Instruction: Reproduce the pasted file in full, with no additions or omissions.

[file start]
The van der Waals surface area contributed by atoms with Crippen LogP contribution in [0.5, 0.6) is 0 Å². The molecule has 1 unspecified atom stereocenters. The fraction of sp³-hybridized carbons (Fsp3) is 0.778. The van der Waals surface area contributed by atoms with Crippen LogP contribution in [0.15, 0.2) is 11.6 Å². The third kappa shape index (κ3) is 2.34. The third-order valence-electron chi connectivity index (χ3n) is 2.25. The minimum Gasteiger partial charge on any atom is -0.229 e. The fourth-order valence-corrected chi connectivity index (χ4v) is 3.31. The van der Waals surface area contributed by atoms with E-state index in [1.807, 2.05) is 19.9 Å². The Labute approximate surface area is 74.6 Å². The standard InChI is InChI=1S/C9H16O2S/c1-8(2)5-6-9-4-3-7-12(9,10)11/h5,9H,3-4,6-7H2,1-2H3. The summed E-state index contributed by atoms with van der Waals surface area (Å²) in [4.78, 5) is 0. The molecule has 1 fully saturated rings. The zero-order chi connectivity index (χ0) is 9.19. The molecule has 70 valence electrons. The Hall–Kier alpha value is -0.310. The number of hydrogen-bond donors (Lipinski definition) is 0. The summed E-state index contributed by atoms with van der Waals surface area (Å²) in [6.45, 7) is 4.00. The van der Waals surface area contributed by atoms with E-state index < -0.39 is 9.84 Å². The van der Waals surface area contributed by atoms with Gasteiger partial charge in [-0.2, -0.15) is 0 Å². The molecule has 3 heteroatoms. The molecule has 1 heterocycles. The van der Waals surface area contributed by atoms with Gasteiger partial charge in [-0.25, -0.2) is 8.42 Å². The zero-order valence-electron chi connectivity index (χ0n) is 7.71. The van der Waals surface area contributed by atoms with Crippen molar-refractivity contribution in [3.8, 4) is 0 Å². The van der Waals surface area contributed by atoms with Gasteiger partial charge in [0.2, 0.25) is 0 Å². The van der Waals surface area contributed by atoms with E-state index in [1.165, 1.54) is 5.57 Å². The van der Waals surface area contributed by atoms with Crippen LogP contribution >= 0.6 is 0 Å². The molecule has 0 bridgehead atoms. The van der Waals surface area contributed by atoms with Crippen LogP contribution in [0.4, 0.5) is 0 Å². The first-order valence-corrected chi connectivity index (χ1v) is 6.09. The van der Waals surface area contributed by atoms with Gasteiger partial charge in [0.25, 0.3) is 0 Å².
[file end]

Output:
The van der Waals surface area contributed by atoms with Crippen LogP contribution in [0.5, 0.6) is 0 Å². The molecule has 1 unspecified atom stereocenters. The fraction of sp³-hybridized carbons (Fsp3) is 0.778. The van der Waals surface area contributed by atoms with Crippen LogP contribution in [0.15, 0.2) is 11.6 Å². The third kappa shape index (κ3) is 2.34. The third-order valence-electron chi connectivity index (χ3n) is 2.25. The minimum Gasteiger partial charge on any atom is -0.229 e. The fourth-order valence-corrected chi connectivity index (χ4v) is 3.31. The van der Waals surface area contributed by atoms with E-state index in [1.807, 2.05) is 19.9 Å². The Labute approximate surface area is 74.6 Å². The standard InChI is InChI=1S/C9H16O2S/c1-8(2)5-6-9-4-3-7-12(9,10)11/h5,9H,3-4,6-7H2,1-2H3. The summed E-state index contributed by atoms with van der Waals surface area (Å²) in [4.78, 5) is 0. The molecule has 1 fully saturated rings. The zero-order chi connectivity index (χ0) is 9.19. The molecule has 70 valence electrons. The Hall–Kier alpha value is -0.310. The number of hydrogen-bond donors (Lipinski definition) is 0. The summed E-state index contributed by atoms with van der Waals surface area (Å²) in [6.45, 7) is 4.00. The van der Waals surface area contributed by atoms with E-state index < -0.39 is 9.84 Å². The van der Waals surface area contributed by atoms with Gasteiger partial charge in [-0.2, -0.15) is 0 Å². The molecule has 3 heteroatoms. The molecule has 1 heterocycles. The van der Waals surface area contributed by atoms with Gasteiger partial charge in [-0.25, -0.2) is 8.42 Å². The zero-order valence-electron chi connectivity index (χ0n) is 7.71. The van der Waals surface area contributed by atoms with Crippen molar-refractivity contribution in [3.8, 4) is 0 Å². The van der Waals surface area contributed by atoms with Gasteiger partial charge in [0.2, 0.25) is 0 Å². The van der Waals surface area contributed by atoms with E-state index in [1.165, 1.54) is 5.57 Å². The van der Waals surface area contributed by atoms with Crippen LogP contribution >= 0.6 is 0 Å². The molecule has 0 bridgehead atoms. The van der Waals surface area contributed by atoms with Crippen LogP contribution in [0.4, 0.5) is 0 Å². The first-order valence-corrected chi connectivity index (χ1v) is 6.09. The van der Waals surface area contributed by atoms with Gasteiger partial charge in [0.25, 0.3) is 0 Å².